So I would have younger widows marry, bear children, manage their households, and give the adversary no occasion for slander.
[1 Timothy 5:14 ESV]
There’s a chance, as you read this verse that you think this verse sounds patriarchal as if the author is from a generation that is out of touch. “Keep up!” you want to shout at the writer.
The author’s true intention is not to try and get a new generation to act like an older generation. He’s not saying, “Back in my day…” He’s not creating a generation gap. His motivation is to build a bridge between generations.
New Testament scholars are convinced that the Apostle Paul was one of the greatest thinking minds in the ancient world. He lead a movement that was destined to change the world. The greatest leaders in the first century – love him or hate him – sought an audience with him. They wanted to know how to live and lead.
In his book Love Does, Bob Goff writes, “I’m not that great at spelling and thankfully my phone autocorrects the words I type for me. What I’ve noticed, though, is that almost every time I type in the word love, it gets changed to the word live.”
Everything Paul taught about living was based in love. Love was the motivation behind everything he taught.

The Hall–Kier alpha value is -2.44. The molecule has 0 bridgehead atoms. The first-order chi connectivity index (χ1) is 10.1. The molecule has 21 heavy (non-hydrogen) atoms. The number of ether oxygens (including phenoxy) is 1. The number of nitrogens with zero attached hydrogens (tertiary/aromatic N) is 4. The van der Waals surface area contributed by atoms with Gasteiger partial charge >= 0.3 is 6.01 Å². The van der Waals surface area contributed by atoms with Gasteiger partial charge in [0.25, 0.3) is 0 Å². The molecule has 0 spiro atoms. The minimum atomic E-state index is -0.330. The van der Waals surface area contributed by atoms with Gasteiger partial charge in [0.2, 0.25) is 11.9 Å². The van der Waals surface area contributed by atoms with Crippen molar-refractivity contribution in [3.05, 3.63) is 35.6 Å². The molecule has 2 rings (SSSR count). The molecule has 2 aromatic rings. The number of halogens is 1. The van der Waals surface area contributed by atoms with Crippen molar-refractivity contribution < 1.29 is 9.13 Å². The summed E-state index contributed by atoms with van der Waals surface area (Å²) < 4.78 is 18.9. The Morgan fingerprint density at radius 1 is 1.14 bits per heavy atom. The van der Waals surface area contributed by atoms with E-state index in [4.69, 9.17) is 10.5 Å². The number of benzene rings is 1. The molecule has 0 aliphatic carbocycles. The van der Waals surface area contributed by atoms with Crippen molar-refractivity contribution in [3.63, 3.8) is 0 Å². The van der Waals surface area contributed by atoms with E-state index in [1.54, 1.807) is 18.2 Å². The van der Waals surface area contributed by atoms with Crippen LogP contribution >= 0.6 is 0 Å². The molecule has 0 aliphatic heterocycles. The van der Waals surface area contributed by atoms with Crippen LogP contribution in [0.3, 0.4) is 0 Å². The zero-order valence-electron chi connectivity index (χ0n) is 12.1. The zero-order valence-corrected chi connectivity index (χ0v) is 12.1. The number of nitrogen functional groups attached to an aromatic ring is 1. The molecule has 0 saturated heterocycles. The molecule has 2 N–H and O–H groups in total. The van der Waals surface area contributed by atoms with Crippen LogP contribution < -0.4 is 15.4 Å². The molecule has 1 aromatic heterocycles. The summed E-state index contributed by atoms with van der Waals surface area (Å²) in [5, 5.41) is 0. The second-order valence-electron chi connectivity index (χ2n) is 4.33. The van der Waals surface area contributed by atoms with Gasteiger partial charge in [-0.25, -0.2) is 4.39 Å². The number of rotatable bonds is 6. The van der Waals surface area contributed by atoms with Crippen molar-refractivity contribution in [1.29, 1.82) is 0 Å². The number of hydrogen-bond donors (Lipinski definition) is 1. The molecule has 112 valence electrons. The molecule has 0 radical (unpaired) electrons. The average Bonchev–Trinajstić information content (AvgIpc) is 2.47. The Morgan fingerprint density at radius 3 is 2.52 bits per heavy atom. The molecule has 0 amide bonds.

This goes back to the Greatest Commandment taught by Jesus: “…you shall love the Lord your God with all your heart and with all your soul and with all your mind and with all your strength.’AND(emphasis mine) You shall love your neighbor as yourself. There is no other commandment greater than these.”
We’ve all been around people who can cast vision. It’s funny, but those people are rarely gifted at organizing the details of executing the vision. Others are gifted for organizing a plan to put the vision into action. Those two skill sets are rarely present in the same person, but they were definitely very well developed in Paul’s life. Paul draws from a deep well of experience and wisdom.
When Paul wrote the verse that introduces this article, he was in mentoring mode. Timothy is Paul’s protégé in ministry. Timothy was installed as the young pastor of a fledgling mission church in Ephesus. It wasn’t appropriate in this situation for Paul to give Timothy a formula for being religious. Instead, Paul teaches Timothy how a Gospel-centered community operates. Paul understands that life in community is fragile without love. Love is the main ingredient needed for the framework to function.
The verse above wasn’t written to “put women in their place” or to “establish God’s order”. The goal for this new Christian community is to love each individual member and treat them with dignity while living in a hyper-pagan world, which, by the way, watched with great interest this experimental, new way of living. This kind of Gospel-centered community living provided a safety net for young women who suddenly found themselves widowed in a culture that was notorious for enslaving the weak and poor. This was definitely a radically new way to live. To love.